Micrima, the Bristol-based breast imaging company and developer of a ground-breaking and CE Mark approved radiowave breast imaging system, has successfully closed on a new financing round of £2.6m. The new funding will support accelerated development of its patented MARIA technology, which aims to enable breast screening to become safer, more comfortable and more accessible to a larger proportion of the global female population. The company intends to start the commercialisation of its first system towards the end of this year.

“Breast cancer is the most common cause of death in women between the ages of 35 and 55 in Europe and the leading cause of death for women in many countries. The problem is that many tumours are not discovered early enough, largely due to the difficulty in discriminating between cancers and dense tissue using current imaging technology,” said Roy Johnson, Micrima’s Executive Chairman. “Using harmless radiowaves, the MARIA imaging system is capable of detecting tumours in dense tissue and allows routine and repeated scanning without any of the safety or comfort concerns associated with x-ray mammography. The process takes less than five minutes and avoids painful breast compression.”

Almost half of the new funds has come from pre-existing institutional and individual investors with the majority of the balance from new high net worth individuals; 50% of the latter through the Venture Founders platform. Re-investing shareholders include Technology Venture Partners LLP, based at the Innovation Centre at Bristol & Bath Science Park, Swarraton Partners, a UK venture capital firm investing in European early stage technology companies and the British Business Bank supported Angel CoFund. The company welcomes the Parkwalk managed University of Bristol Enterprise Fund as a new investor.

The funding comes at an exciting period of significant progress for Micrima with the first clinical data from MARIA presented at the European Congress of Radiology in Vienna earlier this year to a very positive reception. The latest results from current multi-site clinical trials were presented at Symposium Mammographicum in Liverpool in July where, from over 90 papers accepted, Micrima’s was one of only four to receive an award from the organising committee. A paper reporting the pre-CE Mark clinical trial has also been accepted for publication by the prestigious Journal of Medical Imaging.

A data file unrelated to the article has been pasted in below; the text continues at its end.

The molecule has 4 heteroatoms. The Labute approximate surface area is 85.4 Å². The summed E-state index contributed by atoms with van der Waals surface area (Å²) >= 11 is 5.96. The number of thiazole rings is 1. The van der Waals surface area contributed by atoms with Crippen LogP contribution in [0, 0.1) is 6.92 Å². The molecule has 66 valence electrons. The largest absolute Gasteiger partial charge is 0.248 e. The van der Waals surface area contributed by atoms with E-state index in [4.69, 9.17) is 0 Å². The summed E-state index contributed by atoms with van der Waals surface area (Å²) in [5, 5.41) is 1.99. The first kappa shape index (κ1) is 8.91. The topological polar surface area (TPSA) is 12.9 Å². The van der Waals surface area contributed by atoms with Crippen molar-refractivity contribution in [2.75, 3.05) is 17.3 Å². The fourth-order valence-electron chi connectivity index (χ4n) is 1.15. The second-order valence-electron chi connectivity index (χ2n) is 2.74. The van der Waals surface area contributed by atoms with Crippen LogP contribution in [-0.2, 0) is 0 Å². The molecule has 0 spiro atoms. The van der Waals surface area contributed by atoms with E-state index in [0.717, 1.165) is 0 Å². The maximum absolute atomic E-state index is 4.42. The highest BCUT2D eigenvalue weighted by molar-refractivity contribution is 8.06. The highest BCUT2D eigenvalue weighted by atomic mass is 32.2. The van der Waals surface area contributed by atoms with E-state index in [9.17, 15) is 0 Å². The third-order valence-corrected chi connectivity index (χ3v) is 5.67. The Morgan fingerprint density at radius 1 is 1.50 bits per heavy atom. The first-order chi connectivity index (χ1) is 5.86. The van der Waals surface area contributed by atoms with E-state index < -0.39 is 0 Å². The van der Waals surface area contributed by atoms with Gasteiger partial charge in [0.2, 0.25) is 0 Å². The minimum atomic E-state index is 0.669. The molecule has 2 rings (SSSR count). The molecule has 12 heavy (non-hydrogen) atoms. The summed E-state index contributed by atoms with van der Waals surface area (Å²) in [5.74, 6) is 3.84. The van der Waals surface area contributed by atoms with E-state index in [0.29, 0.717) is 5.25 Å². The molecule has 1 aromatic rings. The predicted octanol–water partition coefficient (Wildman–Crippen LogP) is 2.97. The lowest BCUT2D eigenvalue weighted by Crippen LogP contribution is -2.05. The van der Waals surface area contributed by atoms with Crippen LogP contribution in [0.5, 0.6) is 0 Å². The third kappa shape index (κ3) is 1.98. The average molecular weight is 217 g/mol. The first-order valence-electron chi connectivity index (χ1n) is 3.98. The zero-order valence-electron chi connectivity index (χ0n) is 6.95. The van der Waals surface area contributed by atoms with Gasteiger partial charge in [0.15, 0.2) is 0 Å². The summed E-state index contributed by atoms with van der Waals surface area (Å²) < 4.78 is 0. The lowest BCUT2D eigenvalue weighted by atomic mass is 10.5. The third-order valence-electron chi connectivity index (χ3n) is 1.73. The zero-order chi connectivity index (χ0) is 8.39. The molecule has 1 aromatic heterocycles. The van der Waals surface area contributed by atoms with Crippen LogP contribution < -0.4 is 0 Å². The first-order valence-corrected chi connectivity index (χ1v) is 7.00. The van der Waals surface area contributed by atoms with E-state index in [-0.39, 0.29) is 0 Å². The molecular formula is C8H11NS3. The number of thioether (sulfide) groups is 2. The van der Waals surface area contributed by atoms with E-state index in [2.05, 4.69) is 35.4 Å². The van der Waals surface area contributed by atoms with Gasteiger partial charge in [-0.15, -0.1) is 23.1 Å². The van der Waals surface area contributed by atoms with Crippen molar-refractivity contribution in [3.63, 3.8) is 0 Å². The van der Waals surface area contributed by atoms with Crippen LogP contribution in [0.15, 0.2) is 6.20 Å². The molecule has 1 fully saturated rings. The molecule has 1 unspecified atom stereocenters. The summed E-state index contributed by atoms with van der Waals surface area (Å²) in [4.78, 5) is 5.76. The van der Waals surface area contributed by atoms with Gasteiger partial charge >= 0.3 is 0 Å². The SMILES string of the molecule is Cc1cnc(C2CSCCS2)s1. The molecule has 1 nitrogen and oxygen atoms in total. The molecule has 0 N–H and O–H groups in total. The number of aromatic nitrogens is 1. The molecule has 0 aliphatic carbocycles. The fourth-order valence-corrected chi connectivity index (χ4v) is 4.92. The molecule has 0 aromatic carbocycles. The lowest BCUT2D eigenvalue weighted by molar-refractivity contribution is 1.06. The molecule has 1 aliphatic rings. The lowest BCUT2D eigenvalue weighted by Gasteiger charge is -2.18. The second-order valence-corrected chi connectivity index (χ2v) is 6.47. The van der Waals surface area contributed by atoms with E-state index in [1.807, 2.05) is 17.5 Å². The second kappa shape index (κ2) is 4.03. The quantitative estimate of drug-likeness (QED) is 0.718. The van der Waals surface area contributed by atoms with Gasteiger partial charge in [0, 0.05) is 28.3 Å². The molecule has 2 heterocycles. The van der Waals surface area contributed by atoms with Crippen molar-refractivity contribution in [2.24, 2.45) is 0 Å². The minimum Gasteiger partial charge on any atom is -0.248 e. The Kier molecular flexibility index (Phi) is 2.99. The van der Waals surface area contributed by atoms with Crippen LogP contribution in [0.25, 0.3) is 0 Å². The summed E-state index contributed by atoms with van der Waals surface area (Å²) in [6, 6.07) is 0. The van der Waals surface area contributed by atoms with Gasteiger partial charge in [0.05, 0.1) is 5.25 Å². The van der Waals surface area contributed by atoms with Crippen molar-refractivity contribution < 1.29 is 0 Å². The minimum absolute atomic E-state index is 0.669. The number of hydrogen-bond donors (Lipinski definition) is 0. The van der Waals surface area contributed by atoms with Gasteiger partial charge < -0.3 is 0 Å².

Regarding the European Congress of Radiology presentation, Dr Mike Shere of the Bristol Breast Care Centre commented, “I was delighted to be able to present the latest sensitivity figures in Vienna. The presentation on MARIA was very well received, with the chair of the breast imaging session singling the work out and commenting on how he expected to see more about this very promising new modality over the coming years.”

Micrima also continues to make excellent progress on the next version of the MARIA system, due to be released early next year, which will offer significantly enhanced functionality, including the ability to automatically distinguish between different types of lesion, providing a significant advantage over current methods for its future screening applications.

Tim Mills, Investment Director at the Angel CoFund commented: “We originally invested in Micrima because we knew we’d found an extremely capable team working with some very interesting technology in a sector with considerable opportunity for innovation. The team has really delivered on our expectation in the last couple of years and we’re very happy to be supporting them again through this next phase of development.”

The MARIA radiowave breast imaging technology was initially pioneered at the University of Bristol in the UK. It received European regulatory approval in 2015 and is currently deployed in clinical trials based at several breast cancer imaging centres throughout the UK. For more information, please visit: http://www.micrima.com/